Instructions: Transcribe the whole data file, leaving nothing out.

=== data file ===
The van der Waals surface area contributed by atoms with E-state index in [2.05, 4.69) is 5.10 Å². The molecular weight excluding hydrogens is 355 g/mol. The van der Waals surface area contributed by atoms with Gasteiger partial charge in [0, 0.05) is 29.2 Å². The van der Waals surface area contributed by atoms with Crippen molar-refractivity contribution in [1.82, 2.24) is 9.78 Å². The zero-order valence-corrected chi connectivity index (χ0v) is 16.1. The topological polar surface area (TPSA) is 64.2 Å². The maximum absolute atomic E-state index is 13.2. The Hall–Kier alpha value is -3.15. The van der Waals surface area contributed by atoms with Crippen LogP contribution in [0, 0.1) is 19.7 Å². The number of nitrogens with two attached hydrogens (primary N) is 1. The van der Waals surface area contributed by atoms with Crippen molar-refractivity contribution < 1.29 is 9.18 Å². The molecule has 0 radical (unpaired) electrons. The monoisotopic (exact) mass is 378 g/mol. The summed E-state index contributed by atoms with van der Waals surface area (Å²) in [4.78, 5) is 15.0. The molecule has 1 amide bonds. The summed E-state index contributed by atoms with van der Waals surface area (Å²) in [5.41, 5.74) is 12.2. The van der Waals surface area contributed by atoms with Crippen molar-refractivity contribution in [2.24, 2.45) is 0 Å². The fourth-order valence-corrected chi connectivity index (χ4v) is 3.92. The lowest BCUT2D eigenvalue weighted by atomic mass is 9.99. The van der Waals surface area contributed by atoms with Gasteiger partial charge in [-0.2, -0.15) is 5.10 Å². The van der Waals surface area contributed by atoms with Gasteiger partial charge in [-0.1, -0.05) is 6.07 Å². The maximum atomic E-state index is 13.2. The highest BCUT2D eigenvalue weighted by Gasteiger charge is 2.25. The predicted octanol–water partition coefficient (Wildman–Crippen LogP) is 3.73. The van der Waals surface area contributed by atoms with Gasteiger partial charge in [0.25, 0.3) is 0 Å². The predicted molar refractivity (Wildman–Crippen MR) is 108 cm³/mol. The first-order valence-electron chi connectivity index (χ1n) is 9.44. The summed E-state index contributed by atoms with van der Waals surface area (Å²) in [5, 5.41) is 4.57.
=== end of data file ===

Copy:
The van der Waals surface area contributed by atoms with E-state index in [2.05, 4.69) is 5.10 Å². The molecular weight excluding hydrogens is 355 g/mol. The van der Waals surface area contributed by atoms with Gasteiger partial charge in [0, 0.05) is 29.2 Å². The van der Waals surface area contributed by atoms with Crippen molar-refractivity contribution in [1.82, 2.24) is 9.78 Å². The zero-order valence-corrected chi connectivity index (χ0v) is 16.1. The topological polar surface area (TPSA) is 64.2 Å². The maximum absolute atomic E-state index is 13.2. The Hall–Kier alpha value is -3.15. The van der Waals surface area contributed by atoms with Crippen LogP contribution in [0, 0.1) is 19.7 Å². The number of nitrogens with two attached hydrogens (primary N) is 1. The van der Waals surface area contributed by atoms with Crippen molar-refractivity contribution < 1.29 is 9.18 Å². The molecule has 0 radical (unpaired) electrons. The monoisotopic (exact) mass is 378 g/mol. The summed E-state index contributed by atoms with van der Waals surface area (Å²) in [4.78, 5) is 15.0. The molecule has 1 amide bonds. The summed E-state index contributed by atoms with van der Waals surface area (Å²) in [5.41, 5.74) is 12.2. The van der Waals surface area contributed by atoms with Crippen molar-refractivity contribution in [2.24, 2.45) is 0 Å². The fourth-order valence-corrected chi connectivity index (χ4v) is 3.92. The lowest BCUT2D eigenvalue weighted by atomic mass is 9.99. The van der Waals surface area contributed by atoms with Gasteiger partial charge in [-0.2, -0.15) is 5.10 Å². The van der Waals surface area contributed by atoms with Gasteiger partial charge in [-0.1, -0.05) is 6.07 Å². The maximum atomic E-state index is 13.2. The highest BCUT2D eigenvalue weighted by Gasteiger charge is 2.25. The predicted octanol–water partition coefficient (Wildman–Crippen LogP) is 3.73. The van der Waals surface area contributed by atoms with Gasteiger partial charge in [0.25, 0.3) is 0 Å². The predicted molar refractivity (Wildman–Crippen MR) is 108 cm³/mol. The first-order valence-electron chi connectivity index (χ1n) is 9.44. The summed E-state index contributed by atoms with van der Waals surface area (Å²) in [5, 5.41) is 4.57.